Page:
Credit creation as a cause
The Austrian School of Economics proposes that the crisis is an excellent example of the Austrian Business Cycle Theory, in which credit created through the policies of central banking gives rise to an artificial boom, which is inevitably followed by a bust. This perspective argues that the monetary policy of central banks creates excessive quantities of cheap credit by setting interest rates below where they would be set by a free market. This easy availability of credit inspires a bundle of malinvestments, particularly on long term projects such as housing and capital assets, and also spurs a consumption boom as incentives to save are diminished. Thus an unsustainable boom arises, characterized by malinvestments and overconsumption.
But the created credit is not backed by any real savings nor is in response to any change in the real economy, hence, there are physically not enough resources to finance either the malinvestments or the consumption rate indefinitely. The bust occurs when investors collectively realize their mistake. This happens usually some time after interest rates rise again. The liquidation of the malinvestments and the consequent reduction in consumption throw the economy into a recession, whose severity mirrors the scale of the boom's excesses.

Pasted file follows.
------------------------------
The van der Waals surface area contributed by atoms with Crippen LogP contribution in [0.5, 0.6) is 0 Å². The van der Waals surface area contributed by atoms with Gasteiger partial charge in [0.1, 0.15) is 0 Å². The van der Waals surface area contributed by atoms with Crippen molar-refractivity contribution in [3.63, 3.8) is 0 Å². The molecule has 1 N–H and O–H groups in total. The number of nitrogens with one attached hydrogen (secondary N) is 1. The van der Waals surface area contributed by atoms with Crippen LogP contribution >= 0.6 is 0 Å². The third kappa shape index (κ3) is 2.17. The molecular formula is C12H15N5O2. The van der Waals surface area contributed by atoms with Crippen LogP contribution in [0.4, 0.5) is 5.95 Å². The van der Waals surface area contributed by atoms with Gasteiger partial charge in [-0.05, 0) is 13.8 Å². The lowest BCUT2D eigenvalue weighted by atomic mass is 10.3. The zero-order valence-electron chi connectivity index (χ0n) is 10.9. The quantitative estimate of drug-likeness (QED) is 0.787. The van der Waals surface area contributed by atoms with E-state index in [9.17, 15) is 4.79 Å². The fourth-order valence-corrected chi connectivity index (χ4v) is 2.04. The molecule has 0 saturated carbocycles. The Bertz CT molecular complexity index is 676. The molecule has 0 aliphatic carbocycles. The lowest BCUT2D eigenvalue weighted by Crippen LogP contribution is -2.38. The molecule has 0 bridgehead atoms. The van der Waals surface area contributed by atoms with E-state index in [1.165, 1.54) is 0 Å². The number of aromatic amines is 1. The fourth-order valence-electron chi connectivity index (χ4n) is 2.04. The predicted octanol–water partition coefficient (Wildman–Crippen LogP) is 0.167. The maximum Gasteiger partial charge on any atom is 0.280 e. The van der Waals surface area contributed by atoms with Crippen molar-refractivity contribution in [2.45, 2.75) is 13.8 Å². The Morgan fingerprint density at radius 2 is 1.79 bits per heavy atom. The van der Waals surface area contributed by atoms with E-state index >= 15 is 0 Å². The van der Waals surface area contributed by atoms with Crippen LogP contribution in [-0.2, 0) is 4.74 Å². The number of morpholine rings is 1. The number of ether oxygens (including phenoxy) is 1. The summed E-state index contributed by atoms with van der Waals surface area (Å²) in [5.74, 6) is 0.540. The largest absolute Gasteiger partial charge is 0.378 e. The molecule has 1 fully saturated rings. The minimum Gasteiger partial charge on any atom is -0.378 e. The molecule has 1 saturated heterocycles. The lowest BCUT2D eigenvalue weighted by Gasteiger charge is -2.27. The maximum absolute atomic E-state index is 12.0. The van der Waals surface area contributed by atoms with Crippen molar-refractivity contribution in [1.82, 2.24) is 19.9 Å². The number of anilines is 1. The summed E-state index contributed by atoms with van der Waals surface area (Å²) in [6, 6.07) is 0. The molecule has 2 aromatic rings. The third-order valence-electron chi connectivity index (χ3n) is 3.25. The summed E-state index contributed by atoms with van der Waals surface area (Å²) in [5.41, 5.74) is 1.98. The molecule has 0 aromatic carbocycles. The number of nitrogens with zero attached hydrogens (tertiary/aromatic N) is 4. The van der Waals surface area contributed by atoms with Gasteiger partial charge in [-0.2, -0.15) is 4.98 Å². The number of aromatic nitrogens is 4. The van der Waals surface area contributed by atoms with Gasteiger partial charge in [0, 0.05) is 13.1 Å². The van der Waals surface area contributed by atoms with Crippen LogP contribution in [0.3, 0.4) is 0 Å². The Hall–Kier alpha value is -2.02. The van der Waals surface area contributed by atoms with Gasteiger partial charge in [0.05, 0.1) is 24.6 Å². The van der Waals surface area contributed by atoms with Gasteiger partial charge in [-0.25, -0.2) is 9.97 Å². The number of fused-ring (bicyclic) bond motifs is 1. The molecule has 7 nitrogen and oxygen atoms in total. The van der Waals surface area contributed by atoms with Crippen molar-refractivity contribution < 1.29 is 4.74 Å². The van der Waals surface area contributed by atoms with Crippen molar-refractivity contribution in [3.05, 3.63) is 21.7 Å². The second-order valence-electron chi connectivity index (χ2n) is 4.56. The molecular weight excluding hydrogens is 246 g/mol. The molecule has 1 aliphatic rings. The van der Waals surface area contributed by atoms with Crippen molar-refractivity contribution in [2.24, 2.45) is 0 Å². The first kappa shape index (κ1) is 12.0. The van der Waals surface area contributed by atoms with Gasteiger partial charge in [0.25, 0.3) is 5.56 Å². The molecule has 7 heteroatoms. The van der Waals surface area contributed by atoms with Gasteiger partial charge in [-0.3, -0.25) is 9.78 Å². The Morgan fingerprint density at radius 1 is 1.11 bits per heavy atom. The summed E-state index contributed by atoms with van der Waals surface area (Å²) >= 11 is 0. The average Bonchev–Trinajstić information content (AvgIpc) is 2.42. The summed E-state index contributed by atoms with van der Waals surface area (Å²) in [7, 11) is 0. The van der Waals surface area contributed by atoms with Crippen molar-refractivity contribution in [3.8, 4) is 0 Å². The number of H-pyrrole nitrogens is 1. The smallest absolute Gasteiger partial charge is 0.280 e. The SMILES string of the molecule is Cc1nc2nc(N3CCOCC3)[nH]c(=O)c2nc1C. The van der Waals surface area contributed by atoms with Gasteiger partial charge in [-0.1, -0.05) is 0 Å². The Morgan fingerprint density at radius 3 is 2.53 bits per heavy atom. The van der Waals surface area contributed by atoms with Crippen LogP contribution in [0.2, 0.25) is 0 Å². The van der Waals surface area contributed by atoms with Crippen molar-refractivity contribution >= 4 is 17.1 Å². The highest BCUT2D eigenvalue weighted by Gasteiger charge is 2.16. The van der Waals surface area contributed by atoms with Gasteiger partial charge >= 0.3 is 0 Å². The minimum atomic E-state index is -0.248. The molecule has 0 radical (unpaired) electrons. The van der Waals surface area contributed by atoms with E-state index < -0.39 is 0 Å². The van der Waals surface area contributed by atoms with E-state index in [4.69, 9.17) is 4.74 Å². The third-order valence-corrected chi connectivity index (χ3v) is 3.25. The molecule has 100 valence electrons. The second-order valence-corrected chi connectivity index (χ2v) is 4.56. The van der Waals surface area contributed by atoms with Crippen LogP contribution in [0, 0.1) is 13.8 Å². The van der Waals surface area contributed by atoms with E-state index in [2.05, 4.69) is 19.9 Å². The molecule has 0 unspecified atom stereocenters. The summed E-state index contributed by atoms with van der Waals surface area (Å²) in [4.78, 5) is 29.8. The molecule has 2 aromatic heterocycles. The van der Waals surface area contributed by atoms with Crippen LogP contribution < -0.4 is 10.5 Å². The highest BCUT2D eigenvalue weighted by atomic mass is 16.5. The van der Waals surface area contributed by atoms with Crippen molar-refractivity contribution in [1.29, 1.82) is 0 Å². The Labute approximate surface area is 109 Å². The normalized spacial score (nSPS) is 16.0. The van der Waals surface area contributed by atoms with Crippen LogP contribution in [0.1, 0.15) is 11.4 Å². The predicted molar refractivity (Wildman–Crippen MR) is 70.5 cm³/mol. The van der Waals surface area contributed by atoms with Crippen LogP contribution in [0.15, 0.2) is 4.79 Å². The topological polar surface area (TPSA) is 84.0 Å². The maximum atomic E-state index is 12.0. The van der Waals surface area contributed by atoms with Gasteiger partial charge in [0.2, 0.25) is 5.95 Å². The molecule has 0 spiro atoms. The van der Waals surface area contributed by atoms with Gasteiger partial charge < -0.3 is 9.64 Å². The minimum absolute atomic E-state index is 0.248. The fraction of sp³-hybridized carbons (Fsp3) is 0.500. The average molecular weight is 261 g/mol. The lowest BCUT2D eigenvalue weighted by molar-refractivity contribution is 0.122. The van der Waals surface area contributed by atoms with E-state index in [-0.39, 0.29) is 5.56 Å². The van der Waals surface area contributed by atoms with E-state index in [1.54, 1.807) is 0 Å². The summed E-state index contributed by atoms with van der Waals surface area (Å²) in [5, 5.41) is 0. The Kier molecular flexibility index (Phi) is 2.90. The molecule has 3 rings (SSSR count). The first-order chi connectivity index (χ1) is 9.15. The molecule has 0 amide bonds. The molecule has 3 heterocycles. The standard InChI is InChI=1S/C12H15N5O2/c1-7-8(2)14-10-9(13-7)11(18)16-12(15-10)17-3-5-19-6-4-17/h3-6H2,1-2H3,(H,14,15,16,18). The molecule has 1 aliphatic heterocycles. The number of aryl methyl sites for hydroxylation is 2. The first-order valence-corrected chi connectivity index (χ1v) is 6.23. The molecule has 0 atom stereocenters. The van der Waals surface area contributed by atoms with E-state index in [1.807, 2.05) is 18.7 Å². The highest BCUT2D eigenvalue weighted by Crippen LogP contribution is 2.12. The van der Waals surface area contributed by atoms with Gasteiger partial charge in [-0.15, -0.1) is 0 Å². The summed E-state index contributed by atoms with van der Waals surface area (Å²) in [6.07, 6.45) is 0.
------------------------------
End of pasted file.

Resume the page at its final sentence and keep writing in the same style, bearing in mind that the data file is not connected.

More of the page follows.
The Austrian School argues that the conditions previous to the crisis of the late 2000s correspond exactly to the scenario described above. The central bank of the United States, led by Federal Reserve Chairman Alan Greenspan, kept interest rates very low for a long period of time to blunt the recession of the early 2000s. The resulting malinvestment and over-consumption of investors and consumers prompted the development of a housing bubble that ultimately burst, precipitating the financial crisis. This crisis, together with sudden and necessary deleveraging and cutbacks by consumers, businesses and banks, led to the recession. Austrian Economists argue further that while they probably affected the nature and severity of the crisis, factors such as a lack of regulation, the Community Reinvestment Act, and entities such as Fannie Mae and Freddie Mac are insufficient by themselves to explain it.